Everyone has said, “It’s not personal, please understand.”
I beg to differ.
It is very much personal, and I don’t understand.
Not at all. Or, actually, I think, we do all too well.

Let me back up. This is the quick summary of the trap: The US CDC has determined to put in place screening measures for all immigrants for tuberculosis. This sounds like a reasonable and reasoned, thoughtful measure. Until you start examining the data. And you realize that most first world countries do not do this, rather, they screen immigrants once they have arrived. And then, if needed, they treat them.

However, our country has decided that the rates of TB have risen enough that they need to do something. And so they have put in place sweeping protocols to screen for tb. Our country has decided to screen immigrants before they arrive on our shores. These are called the 2007 technical instructions. The problem is, these do not outline what to do if a person already HAD tb, and had already been treated. [The 2008 technical instructions for immigrants already in the US expand on the 2007 and they point out that any person who has already been treated, does not need screening, and in fact, may travel freely.] Therefore, any person wishing to come to the U.S. must have a clear skin test, or chest xray or 8 week sputum culture. Period. That sounds reasonable, doesn’t it?

Does it?

What is this really?
Dare I suggest, this is a case of “other.”
Us. Them.
We are here safe and sound in our country. I believe this is a protective measure, but misplaced. I love my country, don’t get me wrong. But ‘they’ are there, and we don’t know what ‘they’ have that might hurt us. And so ‘they’ have to be screened, and kept there until we are sure ‘they’ are “ok,” right? Right?

Do they? What’s the goal? What does that mean?
Is this a measure to lower the levels of TB in our country, only? Is it a measure to lower the levels of TB in other countries? Or is it to keep out risk, or those who are “other?” Is this a question of comfort? Are our levels of comfort being challenged? Well, I think so. This screening is not being done, for instance, on European immigrants, nor Chinese, nor East Indian.

Should children, any of them, of American families, be swept under this measure?

The reason I question all this is because this policy is being applied to kids, without seeing them as individuals, each unique. Kids. It is not being applied foreign temporary workers, not students, not most of the immigrants who arrive on our shores: adults who can easily slip into the system and disappear. This policy, in our particular case and others too, is being applied in broad sweeping strokes to kids. Our kids. Our Ethiopian kids.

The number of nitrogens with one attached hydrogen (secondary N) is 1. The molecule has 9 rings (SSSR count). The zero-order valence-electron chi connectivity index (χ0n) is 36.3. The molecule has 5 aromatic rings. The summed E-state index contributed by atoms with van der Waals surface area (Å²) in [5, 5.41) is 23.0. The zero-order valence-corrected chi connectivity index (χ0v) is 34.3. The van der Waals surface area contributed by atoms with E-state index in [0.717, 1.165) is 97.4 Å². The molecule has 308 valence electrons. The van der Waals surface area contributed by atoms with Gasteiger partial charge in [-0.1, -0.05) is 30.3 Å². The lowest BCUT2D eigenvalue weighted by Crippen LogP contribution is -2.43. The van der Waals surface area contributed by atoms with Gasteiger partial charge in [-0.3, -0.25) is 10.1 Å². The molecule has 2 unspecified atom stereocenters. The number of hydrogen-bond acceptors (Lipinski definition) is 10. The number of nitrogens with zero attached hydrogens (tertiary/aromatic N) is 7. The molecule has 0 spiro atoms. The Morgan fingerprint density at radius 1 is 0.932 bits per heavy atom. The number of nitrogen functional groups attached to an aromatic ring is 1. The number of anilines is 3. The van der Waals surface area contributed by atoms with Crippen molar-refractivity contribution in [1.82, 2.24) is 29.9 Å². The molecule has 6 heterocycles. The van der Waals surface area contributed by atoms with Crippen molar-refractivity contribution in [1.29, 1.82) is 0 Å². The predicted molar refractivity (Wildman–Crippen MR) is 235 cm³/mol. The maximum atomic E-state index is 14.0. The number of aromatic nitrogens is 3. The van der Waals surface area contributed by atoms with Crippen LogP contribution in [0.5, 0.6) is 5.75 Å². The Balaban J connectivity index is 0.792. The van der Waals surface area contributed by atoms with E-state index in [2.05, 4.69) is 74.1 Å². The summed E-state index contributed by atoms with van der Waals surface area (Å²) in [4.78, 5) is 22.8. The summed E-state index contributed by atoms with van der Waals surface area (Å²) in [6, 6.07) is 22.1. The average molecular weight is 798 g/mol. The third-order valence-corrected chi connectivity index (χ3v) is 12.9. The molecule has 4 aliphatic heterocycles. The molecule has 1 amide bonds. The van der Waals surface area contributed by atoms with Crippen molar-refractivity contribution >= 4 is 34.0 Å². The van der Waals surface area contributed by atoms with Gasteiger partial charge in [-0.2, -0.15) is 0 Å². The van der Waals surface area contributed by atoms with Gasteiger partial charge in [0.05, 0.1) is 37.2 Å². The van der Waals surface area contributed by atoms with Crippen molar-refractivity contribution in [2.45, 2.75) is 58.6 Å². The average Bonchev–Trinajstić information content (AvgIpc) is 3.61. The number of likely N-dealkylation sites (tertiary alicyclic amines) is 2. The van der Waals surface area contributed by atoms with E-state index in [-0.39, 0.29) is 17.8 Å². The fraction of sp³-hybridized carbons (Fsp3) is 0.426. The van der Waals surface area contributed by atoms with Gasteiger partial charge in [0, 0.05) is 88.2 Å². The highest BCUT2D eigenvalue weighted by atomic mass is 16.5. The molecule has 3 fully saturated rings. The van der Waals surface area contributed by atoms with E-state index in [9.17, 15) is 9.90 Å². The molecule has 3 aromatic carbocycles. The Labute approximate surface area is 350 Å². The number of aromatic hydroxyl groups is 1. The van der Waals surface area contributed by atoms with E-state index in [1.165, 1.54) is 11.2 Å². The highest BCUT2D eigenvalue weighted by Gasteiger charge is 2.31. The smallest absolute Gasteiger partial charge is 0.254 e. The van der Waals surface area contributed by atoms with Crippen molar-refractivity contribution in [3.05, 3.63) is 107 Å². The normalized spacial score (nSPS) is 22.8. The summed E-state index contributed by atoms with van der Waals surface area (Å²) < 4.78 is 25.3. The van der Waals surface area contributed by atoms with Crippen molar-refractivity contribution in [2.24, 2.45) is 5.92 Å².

Hmm. Look closely. Who are “they?” Are they dangerous to us? Really? Is their goal to come into the country and infect us all? Or to milk the system and our resources? I don’t think so. These kids have one goal: find a family. Find a safe place and a home. That’s it. Do we need to think of these kids as a threat somehow to us? Um, no. Are we at risk from them, these children, really, are we? No. The data supports that. Coffeedoc is more than happy to provide it to anyone interested. The CDC should be too.

This is Christmas dinner at the government orphanage where my daughter lived. This is what
they had as a special celebration feast. Hard to get better, if you DO have tb or any illness on that diet, don’t ya think?

If we were really screening for TB as a matter of compassion and concern for health, wouldn’t the answer be that if you found TB, you would bring that kid home to their family so they could be treated swiftly? Really? Or is it better to leave that child who has a family here, there, alone, sick and scared where they can’t even get the proper nutrition to support the medicine?

We have been told that the CDC is trying to keep our communities, our family, the population at large, ‘safe’ from infection. Um, really? Because on that plane coming home, it’s almost exclusively a population that has been walking around being exposed to all sorts of viruses and infections, utterly unknown in type or quantity. How does letting a child who has already completed treatment for TB keep that community ‘safe?’

I know. You are rolling your eyes, thinking, “she’s on a rant.” Maybe.
But I am tired of this.
This is a stigma.
There is a stigma against scary words and labels: “HIV+” “TB” “Immigrant” “Virus.”
I’m tired of the stigma, of wondering if I can say that my daughter had TB.
Well, she did.
My daughter had TB. She was treated for it, successfully.
She’s over it now.
But they won’t let her come home, because of arbitrary, political, well meaning but misapplied protocols.

But look closely, just below. These aren’t adults. These are children. Our children. This is their Christmas dinner, again. Do they look like something we should fear, somehow?
Are they, really, “other?”
So, I am asking again. What’s the goal, really?
Is it to help with compassion, to help find and treat a treatable disease? Is it to help lower the rates of this worldwide, as the world leader our country is and should be? Is it to help these children be united with a family? Or is it, to somehow attempt to protect, ineffectively, “us.” I’m asking. What’s the goal?